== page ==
Nelson’s desire to impact lives through science stretches back to when he was a child growing up in a farming family in Hampton Court, St Thomas.
“I have always wanted to be a scientist, from about three or four years old. Of course, at that time, I would not have known that there were different types of science, I just thought that they were all called scientists and I knew that they figured out stuff. I wanted to figure out stuff too,” he said.
His love for science grew while he attended St Thomas Technical High School where he focused on agriculture and electrical electronics technology.
“I had some teachers there who were very encouraging, especially my agriculture teachers who were actual farmers. One of my main agriculture teachers, Mr Patrick Walker was actually the (former) farming supervisor at the Eastern Banana complex,” Nelson recounted. “So, I was being taught by a practitioner, and not just a teacher. He was very good in imparting knowledge and encouraging me in science and agriculture.”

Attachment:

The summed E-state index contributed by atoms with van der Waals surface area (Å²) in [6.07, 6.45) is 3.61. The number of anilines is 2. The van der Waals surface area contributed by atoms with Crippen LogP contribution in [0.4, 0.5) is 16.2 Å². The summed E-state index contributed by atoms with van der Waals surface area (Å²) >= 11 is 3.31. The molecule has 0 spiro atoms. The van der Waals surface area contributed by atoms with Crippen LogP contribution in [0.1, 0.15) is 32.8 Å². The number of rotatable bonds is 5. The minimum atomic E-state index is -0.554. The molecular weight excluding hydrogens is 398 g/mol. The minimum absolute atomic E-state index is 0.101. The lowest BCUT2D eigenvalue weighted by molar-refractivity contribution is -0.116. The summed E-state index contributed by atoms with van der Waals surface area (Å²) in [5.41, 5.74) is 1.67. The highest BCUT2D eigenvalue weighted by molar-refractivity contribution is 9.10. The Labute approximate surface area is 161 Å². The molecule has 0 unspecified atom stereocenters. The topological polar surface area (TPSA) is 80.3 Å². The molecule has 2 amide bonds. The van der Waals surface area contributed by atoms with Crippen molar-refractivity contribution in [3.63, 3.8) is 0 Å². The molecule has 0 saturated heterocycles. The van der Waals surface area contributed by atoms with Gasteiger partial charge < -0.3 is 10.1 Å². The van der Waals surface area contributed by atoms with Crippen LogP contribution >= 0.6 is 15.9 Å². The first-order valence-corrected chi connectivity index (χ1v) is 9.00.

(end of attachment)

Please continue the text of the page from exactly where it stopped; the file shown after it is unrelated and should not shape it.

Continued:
After matriculating to the College of Agriculture, Science and Education (CASE), Nelson narrowed his focus to the natural sciences – joking that he didn’t enjoy the idea of waking up as early as 3am for the agriculture programme – and pursued an associate degree in chemistry and biology.
However, coming from a single-mother low-income household, Nelson struggled to pay for his education and sought assistance from the then Member of Parliament for St Thomas Eastern, Dr Fenton Ferguson.
“Finding $78,000 (a year) was tough. I got help from Member of Parliament Dr Fenton Ferguson to pay for school. He never asked ‘who you voting for?’, he just gave, and I have to give him thanks for that,” Nelson said.
After attaining his associate degree in two years, Nelson decided to narrow his focus further and pursue a bachelor’s of science in chemistry at UWI.